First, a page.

CHARLESTON, SOUTH CAROLINA—Figuring out how brown mouse lemurs spend their time has almost been impossible, even with weekly trapping and releasing of more than 300 animals carrying an identifying microchip. Enter lice. Graduate student Sarah Zohdy of the University of Helsinki marked lice living on lemurs with dots of different colored nail polish and then recorded when and where the insects turned up on other individuals. She was surprised to learn that the supposedly solitary lemurs often stray from their home tree, interacting quite a bit with distant neighbors, particularly during the breeding season. The lice spread only with contact between lemurs and in this study were transmitted only among males, Zohdy reported here yesterday at the annual meeting of the Society for Integrative and Comparative Biology. The downside? The distribution of the insects over time, she said, indicates that "just a few lemurs could be responsible for a population-wide louse-borne epidemic."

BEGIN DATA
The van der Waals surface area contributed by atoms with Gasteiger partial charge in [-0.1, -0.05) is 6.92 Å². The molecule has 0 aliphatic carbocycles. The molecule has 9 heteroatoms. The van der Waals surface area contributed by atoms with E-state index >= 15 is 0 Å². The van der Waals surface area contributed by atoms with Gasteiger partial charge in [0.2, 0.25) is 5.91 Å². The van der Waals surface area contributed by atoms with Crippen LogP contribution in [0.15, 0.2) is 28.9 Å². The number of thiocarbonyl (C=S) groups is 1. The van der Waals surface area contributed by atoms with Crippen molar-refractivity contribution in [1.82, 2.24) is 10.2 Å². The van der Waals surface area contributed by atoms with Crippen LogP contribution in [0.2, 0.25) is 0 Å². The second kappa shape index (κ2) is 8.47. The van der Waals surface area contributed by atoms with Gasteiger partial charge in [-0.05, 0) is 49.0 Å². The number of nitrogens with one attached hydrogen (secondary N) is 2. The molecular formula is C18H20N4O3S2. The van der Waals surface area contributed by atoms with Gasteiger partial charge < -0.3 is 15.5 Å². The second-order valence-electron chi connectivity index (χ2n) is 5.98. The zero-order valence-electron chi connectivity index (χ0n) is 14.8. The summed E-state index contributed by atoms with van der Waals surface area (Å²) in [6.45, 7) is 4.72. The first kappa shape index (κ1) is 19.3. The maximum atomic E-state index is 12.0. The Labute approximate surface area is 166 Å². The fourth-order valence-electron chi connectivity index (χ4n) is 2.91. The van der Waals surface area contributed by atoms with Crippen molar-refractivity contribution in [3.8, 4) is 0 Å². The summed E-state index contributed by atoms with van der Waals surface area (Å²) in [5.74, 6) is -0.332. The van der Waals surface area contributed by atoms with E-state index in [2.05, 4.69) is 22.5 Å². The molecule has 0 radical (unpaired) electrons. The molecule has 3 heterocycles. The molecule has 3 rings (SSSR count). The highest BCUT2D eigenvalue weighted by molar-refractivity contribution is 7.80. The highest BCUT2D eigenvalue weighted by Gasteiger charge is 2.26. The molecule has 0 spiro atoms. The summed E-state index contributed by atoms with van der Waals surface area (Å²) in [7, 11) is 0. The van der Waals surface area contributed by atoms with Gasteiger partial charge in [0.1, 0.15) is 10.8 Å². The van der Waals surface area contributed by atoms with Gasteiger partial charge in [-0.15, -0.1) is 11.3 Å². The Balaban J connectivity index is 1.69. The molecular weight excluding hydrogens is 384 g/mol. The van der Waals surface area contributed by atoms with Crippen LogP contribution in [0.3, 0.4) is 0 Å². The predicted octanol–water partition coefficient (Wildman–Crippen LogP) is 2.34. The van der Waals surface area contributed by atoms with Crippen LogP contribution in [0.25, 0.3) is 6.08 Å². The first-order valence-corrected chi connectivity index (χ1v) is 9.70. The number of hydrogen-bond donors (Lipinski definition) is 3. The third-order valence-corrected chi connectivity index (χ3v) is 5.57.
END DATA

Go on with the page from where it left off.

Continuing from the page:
See more ScienceShots.